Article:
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US policy in Syria: Confused or just confusing?
By Tony Iltis
February 27, 2017 — Links International Journal of Socialist Renewal — Since the Syrian civil war began in 2011, the US has been involved, at first, through arming and supporting groups opposing the dictatorship of Bashar Assad, and supporting allies in the region doing likewise; and since 2014, through its direct involvement in leading an international coalition in an air war against ISIS.
Small numbers of US Special Forces and CIA operatives are also in Syria, supporting different, mutually antagonistic groups in the multi-sided conflict.
The US role in Syria often appears confused and contradictory. This seems set to increase under the new US administration.
Before his inauguration as US president, Donald Trump admitted to not being particularly interested in foreign policy, adding as an afterthought that he wanted to be surprising. What US foreign policy will look like under his administration remains unclear.
As with every aspect of decision making by the Trump government, the main motivators appear to be boosting Trump’s personal approval among his nationalist and racist voter base and satisfying the various far-right and more traditionally conservative political currents in the coalition that makes up his administration.
The result is contradictory: on the one hand signaling a more isolationist foreign policy and talking down long-term alliances; on the other hand, supporting a significant increase in the size and strength of the military.
Trump’s ramping up of Islamophobia is largely in connection to domestic policies. However, Islamophobia became central to US government ideology under former presidents George W. Bush and Barack Obama as a justification for imperial wars.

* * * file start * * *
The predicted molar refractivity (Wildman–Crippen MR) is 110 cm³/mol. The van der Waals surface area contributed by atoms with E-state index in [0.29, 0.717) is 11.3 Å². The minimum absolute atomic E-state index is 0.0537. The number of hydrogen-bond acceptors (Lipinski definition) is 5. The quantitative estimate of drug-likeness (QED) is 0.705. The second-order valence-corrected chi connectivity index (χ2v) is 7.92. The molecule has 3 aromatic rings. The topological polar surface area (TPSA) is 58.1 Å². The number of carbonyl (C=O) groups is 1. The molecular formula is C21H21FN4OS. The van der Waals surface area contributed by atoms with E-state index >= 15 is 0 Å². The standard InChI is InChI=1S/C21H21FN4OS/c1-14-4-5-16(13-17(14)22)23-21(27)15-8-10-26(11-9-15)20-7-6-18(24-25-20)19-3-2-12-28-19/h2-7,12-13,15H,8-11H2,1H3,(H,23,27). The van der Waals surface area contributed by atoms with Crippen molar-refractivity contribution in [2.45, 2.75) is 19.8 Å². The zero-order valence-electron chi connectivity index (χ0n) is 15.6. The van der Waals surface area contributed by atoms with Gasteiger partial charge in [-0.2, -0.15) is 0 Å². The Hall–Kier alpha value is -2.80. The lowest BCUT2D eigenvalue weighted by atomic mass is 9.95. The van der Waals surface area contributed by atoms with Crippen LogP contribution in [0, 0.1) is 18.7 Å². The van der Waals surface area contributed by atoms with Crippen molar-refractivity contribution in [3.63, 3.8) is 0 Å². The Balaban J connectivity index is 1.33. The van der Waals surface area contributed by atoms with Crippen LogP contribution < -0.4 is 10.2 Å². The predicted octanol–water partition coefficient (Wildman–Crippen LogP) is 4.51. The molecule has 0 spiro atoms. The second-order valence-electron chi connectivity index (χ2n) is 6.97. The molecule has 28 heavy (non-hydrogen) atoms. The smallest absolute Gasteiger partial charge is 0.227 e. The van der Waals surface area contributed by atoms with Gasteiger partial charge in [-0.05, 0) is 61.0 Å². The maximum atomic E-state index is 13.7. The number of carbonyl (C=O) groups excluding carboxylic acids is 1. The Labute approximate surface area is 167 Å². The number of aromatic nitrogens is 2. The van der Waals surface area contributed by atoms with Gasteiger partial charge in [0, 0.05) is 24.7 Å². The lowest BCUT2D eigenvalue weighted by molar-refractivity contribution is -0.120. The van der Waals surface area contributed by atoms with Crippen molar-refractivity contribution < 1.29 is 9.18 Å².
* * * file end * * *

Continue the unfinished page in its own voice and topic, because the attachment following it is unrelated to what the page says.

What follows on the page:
The much-speculated over relationship between Trump and Russian President Vladimir Putin has been somewhat exaggerated by the US Democrats in an attempt to influence and frame the narrative of the domestic upsurge in opposition to Trump.
In reality Trump is not a Russian puppet or agent and while he has expressed a personal respect for the authoritarian, alpha-male Russian president, he and his government have stressed that Russia’s ambitions will be challenged if they threaten US global hegemony. Furthermore, Trump has taken a more aggressive stance than Obama toward Russian allies such as China and Iran.
US aims in Syria are confusing. In the initial years of the conflict the aim, officially at least, was to support some of the armed opposition to Assad. However, it was never entirely clear who the US was supporting. Officially the support was going to groups represented by the Syrian National Council, later the Syrian National Coalition (SNC).
However, Western powers and their Middle Eastern Allies created the SNC from bickering political exiles. Nominally it is represented inside the country by the Free Syrian Army, founded by defectors from Assad’s army who refused the regime’s orders to fire on unarmed protesters who rose up against the regime in 2011.